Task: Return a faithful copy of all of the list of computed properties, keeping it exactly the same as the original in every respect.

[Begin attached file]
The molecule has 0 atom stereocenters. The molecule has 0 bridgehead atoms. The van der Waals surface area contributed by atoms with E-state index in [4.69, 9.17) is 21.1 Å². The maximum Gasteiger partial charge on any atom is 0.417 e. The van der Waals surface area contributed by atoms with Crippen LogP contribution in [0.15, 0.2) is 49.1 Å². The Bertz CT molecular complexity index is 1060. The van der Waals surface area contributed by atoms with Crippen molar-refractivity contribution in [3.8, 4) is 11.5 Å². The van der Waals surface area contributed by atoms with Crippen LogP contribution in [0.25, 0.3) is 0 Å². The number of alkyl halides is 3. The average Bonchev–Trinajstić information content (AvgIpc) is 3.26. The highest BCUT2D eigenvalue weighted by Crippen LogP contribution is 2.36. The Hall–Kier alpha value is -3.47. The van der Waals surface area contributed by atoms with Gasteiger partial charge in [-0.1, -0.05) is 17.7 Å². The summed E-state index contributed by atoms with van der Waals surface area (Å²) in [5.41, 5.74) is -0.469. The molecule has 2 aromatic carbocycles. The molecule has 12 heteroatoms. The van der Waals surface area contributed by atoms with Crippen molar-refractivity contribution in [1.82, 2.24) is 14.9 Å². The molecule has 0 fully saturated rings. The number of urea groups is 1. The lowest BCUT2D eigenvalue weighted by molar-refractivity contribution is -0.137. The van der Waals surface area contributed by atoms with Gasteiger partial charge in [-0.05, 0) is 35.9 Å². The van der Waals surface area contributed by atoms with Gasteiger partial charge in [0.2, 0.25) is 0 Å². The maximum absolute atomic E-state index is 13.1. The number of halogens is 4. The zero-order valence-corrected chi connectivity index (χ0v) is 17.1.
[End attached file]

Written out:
The molecule has 0 atom stereocenters. The molecule has 0 bridgehead atoms. The van der Waals surface area contributed by atoms with E-state index in [4.69, 9.17) is 21.1 Å². The maximum Gasteiger partial charge on any atom is 0.417 e. The van der Waals surface area contributed by atoms with Crippen LogP contribution in [0.15, 0.2) is 49.1 Å². The Bertz CT molecular complexity index is 1060. The van der Waals surface area contributed by atoms with Crippen molar-refractivity contribution in [3.8, 4) is 11.5 Å². The van der Waals surface area contributed by atoms with Crippen LogP contribution in [0.25, 0.3) is 0 Å². The number of alkyl halides is 3. The average Bonchev–Trinajstić information content (AvgIpc) is 3.26. The highest BCUT2D eigenvalue weighted by Crippen LogP contribution is 2.36. The Hall–Kier alpha value is -3.47. The van der Waals surface area contributed by atoms with Gasteiger partial charge in [-0.1, -0.05) is 17.7 Å². The summed E-state index contributed by atoms with van der Waals surface area (Å²) in [5.41, 5.74) is -0.469. The molecule has 2 aromatic carbocycles. The molecule has 12 heteroatoms. The van der Waals surface area contributed by atoms with Crippen molar-refractivity contribution in [1.82, 2.24) is 14.9 Å². The molecule has 0 fully saturated rings. The number of urea groups is 1. The lowest BCUT2D eigenvalue weighted by molar-refractivity contribution is -0.137. The van der Waals surface area contributed by atoms with Gasteiger partial charge in [-0.05, 0) is 35.9 Å². The van der Waals surface area contributed by atoms with Gasteiger partial charge in [0.2, 0.25) is 0 Å². The maximum absolute atomic E-state index is 13.1. The number of halogens is 4. The zero-order valence-corrected chi connectivity index (χ0v) is 17.1.